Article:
NeuroDojo Zen Faulkes posted on how to demand that scientific societies show some backbone. “Ask yourself: “Have my professional societies done anything more political than say, ‘Please don’t cut funding?’” Will they fight?,” he asked.
Scientists associated with the group_ 500 Women Scientists _donned lab coats and marched in DC as part of the Women’s March on Washington the day after Trump’s Inauguration, Robinson Meyer reported at the Atlantic. A wildlife ecologist from North Carolina told Meyer, “I just can’t believe we’re having to yell, ‘Science is real.’”
Taking a cue from how the Women’s March did its social media organizing, other scientists who want to set up a Washington march of their own have put together a closed Facebook group that claims more than 600,000 members, Kate Sheridan writes at STAT.
The #ScienceMarch Twitter feed says a date for the march will be posted in a few days. [The march will be on 22 April 2017.] The group also plans to release tools to help people interested in local marches coordinate their efforts and avoid duplication.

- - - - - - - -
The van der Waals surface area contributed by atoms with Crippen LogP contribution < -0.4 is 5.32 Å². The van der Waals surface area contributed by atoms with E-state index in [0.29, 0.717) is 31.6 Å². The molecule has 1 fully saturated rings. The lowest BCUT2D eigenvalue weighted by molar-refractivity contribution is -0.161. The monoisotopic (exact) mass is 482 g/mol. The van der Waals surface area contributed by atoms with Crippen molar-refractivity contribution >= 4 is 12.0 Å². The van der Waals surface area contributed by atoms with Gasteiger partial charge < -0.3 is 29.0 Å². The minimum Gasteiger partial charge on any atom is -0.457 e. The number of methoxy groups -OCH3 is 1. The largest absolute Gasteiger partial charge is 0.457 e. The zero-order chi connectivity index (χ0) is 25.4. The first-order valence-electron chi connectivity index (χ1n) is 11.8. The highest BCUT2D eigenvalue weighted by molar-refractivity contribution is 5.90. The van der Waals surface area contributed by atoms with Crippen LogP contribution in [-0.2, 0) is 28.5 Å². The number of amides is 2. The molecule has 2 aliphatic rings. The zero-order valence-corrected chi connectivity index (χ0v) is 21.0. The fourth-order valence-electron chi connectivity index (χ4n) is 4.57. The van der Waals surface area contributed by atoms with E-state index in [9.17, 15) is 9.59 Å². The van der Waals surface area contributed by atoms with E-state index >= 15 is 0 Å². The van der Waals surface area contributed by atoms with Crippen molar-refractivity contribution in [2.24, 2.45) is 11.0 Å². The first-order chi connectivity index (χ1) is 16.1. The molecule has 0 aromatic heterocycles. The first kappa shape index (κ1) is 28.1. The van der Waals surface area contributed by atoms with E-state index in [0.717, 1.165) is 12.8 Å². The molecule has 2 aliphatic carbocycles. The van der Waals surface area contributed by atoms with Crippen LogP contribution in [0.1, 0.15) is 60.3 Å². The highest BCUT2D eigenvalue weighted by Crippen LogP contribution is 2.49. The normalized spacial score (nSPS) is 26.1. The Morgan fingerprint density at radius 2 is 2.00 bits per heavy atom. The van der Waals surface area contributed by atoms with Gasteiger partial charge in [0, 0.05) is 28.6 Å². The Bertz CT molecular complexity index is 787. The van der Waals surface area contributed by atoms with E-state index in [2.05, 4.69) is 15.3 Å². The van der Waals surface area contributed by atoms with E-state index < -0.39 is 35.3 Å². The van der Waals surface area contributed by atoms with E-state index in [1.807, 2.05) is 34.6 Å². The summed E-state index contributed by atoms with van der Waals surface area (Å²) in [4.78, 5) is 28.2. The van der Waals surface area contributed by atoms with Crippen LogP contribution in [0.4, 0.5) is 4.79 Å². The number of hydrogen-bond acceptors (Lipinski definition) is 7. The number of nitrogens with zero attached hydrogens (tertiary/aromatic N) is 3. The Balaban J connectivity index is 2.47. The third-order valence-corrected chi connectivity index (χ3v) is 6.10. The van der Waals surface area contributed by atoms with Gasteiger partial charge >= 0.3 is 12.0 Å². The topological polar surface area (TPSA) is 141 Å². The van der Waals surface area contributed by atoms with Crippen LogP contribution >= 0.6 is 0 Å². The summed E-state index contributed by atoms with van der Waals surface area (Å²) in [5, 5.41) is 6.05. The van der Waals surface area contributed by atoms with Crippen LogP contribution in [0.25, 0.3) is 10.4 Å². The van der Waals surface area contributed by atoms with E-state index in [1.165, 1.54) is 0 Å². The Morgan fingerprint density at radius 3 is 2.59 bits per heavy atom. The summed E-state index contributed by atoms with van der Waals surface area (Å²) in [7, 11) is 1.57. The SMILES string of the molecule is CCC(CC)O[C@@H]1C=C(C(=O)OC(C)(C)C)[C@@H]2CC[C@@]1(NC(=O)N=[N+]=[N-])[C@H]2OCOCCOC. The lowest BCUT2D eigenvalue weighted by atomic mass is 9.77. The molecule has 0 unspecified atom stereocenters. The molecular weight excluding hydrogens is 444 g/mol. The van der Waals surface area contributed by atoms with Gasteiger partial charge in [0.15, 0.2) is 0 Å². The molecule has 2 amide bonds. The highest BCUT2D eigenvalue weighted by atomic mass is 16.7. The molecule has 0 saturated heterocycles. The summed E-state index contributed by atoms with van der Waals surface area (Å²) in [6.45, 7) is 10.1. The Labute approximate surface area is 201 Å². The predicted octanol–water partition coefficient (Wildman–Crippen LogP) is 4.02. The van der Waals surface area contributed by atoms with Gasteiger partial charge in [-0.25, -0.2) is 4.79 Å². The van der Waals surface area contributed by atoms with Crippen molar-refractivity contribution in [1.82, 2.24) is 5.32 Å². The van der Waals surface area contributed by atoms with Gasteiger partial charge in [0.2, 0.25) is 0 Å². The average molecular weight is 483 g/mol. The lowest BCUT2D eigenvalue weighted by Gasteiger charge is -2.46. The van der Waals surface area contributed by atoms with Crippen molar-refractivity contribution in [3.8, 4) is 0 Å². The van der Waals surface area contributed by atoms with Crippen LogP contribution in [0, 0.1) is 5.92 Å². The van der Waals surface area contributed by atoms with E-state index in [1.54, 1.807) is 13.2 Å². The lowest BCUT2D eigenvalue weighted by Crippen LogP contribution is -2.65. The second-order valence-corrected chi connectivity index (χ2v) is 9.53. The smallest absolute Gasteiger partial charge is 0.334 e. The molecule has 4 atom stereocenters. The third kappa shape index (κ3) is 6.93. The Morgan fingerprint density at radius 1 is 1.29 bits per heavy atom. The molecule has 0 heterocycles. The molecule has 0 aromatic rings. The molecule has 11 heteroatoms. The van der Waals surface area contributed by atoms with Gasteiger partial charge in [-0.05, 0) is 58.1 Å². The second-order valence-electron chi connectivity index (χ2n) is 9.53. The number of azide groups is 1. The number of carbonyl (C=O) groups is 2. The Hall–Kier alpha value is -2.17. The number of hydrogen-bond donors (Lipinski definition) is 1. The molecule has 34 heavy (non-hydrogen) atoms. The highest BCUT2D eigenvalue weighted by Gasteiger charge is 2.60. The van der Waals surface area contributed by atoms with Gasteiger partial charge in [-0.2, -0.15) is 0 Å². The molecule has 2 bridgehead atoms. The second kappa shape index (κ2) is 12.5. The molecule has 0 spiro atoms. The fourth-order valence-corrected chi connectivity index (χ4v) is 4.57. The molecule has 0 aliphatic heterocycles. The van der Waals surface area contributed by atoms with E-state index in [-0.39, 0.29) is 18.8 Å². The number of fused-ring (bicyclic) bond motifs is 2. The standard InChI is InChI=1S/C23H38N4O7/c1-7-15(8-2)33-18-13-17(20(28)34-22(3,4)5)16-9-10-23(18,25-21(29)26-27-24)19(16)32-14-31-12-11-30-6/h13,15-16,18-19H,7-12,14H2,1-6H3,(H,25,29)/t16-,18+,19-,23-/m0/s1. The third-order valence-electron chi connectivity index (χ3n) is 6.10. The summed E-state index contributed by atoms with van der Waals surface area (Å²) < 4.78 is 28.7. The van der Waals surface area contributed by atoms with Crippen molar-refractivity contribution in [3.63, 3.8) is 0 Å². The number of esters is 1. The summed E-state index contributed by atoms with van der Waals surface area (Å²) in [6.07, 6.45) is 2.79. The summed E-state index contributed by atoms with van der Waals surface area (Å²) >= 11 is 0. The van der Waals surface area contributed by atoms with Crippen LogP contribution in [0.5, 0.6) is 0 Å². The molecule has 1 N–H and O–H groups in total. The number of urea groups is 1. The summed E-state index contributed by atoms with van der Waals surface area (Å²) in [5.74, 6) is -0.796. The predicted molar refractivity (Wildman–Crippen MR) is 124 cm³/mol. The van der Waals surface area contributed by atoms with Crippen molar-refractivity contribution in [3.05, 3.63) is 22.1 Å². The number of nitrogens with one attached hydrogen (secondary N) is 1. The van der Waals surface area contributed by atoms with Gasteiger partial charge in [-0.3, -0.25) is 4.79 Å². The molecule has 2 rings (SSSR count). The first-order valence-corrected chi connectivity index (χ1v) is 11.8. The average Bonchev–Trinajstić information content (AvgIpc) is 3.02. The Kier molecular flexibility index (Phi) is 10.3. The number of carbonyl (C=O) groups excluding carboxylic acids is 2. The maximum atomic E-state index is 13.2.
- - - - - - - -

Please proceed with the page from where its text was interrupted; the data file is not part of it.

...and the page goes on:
At The Atlantic, Ed Yong describes the political action committee 314Action. (314=the first three digits of pi.)
Among other political activities, it is holding a webinar on Pi Day—March 14—to explain to scientists how to run for office. Yong calls 314Action the science version of Emily’s List, which helps pro-choice candidates run for office. 314Action says it is ready to connect potential candidate scientists with mentors—and donors.
Other groups may be willing to step in when government agencies wimp out. A few days before the Inauguration, the Centers for Disease Control and Prevention abruptly and with no explanation cancelled a 3-day meeting on the health effects of climate change scheduled for February. Scientists told Ars Technica’s Beth Mole that CDC has a history of running away from politicized issues.
One of the conference organizers from the American Public Health Association was quoted as saying nobody told the organizers to cancel.